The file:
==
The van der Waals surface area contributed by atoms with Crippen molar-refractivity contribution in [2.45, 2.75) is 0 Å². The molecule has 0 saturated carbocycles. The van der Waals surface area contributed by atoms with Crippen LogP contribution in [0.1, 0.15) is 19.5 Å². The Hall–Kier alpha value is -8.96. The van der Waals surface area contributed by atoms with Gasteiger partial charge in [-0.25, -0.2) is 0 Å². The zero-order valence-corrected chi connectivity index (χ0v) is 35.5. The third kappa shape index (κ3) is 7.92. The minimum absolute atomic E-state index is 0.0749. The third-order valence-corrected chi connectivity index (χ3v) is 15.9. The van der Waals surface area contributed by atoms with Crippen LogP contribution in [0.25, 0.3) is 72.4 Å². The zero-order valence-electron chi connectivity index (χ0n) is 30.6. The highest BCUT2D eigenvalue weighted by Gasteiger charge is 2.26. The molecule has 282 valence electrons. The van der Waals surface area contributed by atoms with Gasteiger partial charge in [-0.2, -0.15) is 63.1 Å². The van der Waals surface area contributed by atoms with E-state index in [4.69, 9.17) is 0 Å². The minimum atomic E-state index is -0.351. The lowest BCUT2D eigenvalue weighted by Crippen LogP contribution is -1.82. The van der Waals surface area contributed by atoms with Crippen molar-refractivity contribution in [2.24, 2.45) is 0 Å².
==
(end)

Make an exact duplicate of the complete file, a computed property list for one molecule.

The van der Waals surface area contributed by atoms with Crippen molar-refractivity contribution in [2.45, 2.75) is 0 Å². The molecule has 0 saturated carbocycles. The van der Waals surface area contributed by atoms with Crippen LogP contribution in [0.1, 0.15) is 19.5 Å². The Hall–Kier alpha value is -8.96. The van der Waals surface area contributed by atoms with Gasteiger partial charge in [-0.25, -0.2) is 0 Å². The zero-order valence-corrected chi connectivity index (χ0v) is 35.5. The third kappa shape index (κ3) is 7.92. The minimum absolute atomic E-state index is 0.0749. The third-order valence-corrected chi connectivity index (χ3v) is 15.9. The van der Waals surface area contributed by atoms with Crippen LogP contribution in [0.25, 0.3) is 72.4 Å². The zero-order valence-electron chi connectivity index (χ0n) is 30.6. The highest BCUT2D eigenvalue weighted by Gasteiger charge is 2.26. The molecule has 282 valence electrons. The van der Waals surface area contributed by atoms with Gasteiger partial charge in [-0.2, -0.15) is 63.1 Å². The van der Waals surface area contributed by atoms with E-state index in [4.69, 9.17) is 0 Å². The minimum atomic E-state index is -0.351. The lowest BCUT2D eigenvalue weighted by Crippen LogP contribution is -1.82. The van der Waals surface area contributed by atoms with Crippen molar-refractivity contribution in [2.24, 2.45) is 0 Å².